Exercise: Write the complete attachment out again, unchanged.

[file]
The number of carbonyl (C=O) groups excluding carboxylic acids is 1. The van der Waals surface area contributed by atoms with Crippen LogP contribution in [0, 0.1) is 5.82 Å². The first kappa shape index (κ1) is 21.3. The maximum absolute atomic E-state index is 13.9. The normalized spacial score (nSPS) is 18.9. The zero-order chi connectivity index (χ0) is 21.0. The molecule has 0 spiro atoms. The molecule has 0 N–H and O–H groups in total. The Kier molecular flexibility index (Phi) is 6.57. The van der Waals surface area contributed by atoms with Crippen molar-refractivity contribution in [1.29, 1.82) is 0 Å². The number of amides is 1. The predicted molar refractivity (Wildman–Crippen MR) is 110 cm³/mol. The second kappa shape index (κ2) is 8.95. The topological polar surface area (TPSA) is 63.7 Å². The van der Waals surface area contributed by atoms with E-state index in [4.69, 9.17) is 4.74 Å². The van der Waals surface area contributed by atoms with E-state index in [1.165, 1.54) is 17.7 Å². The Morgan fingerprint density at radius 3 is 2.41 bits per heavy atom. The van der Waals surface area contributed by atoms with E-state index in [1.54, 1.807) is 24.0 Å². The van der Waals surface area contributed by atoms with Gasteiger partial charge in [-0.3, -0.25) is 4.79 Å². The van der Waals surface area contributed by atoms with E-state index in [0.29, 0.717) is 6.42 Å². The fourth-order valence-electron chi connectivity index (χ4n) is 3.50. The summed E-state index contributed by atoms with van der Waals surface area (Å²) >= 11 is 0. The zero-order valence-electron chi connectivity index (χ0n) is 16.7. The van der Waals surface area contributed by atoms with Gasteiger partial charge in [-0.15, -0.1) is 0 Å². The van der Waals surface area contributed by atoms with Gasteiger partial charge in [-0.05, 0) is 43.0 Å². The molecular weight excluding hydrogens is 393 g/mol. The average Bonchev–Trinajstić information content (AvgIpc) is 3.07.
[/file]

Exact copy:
The number of carbonyl (C=O) groups excluding carboxylic acids is 1. The van der Waals surface area contributed by atoms with Crippen LogP contribution in [0, 0.1) is 5.82 Å². The first kappa shape index (κ1) is 21.3. The maximum absolute atomic E-state index is 13.9. The normalized spacial score (nSPS) is 18.9. The zero-order chi connectivity index (χ0) is 21.0. The molecule has 0 spiro atoms. The molecule has 0 N–H and O–H groups in total. The Kier molecular flexibility index (Phi) is 6.57. The van der Waals surface area contributed by atoms with Crippen molar-refractivity contribution in [1.29, 1.82) is 0 Å². The number of amides is 1. The predicted molar refractivity (Wildman–Crippen MR) is 110 cm³/mol. The second kappa shape index (κ2) is 8.95. The topological polar surface area (TPSA) is 63.7 Å². The van der Waals surface area contributed by atoms with E-state index in [4.69, 9.17) is 4.74 Å². The van der Waals surface area contributed by atoms with E-state index in [1.165, 1.54) is 17.7 Å². The Morgan fingerprint density at radius 3 is 2.41 bits per heavy atom. The van der Waals surface area contributed by atoms with E-state index in [1.54, 1.807) is 24.0 Å². The van der Waals surface area contributed by atoms with Gasteiger partial charge in [-0.3, -0.25) is 4.79 Å². The van der Waals surface area contributed by atoms with E-state index in [0.29, 0.717) is 6.42 Å². The fourth-order valence-electron chi connectivity index (χ4n) is 3.50. The summed E-state index contributed by atoms with van der Waals surface area (Å²) >= 11 is 0. The zero-order valence-electron chi connectivity index (χ0n) is 16.7. The van der Waals surface area contributed by atoms with Gasteiger partial charge in [-0.15, -0.1) is 0 Å². The van der Waals surface area contributed by atoms with Gasteiger partial charge in [-0.05, 0) is 43.0 Å². The molecular weight excluding hydrogens is 393 g/mol. The average Bonchev–Trinajstić information content (AvgIpc) is 3.07.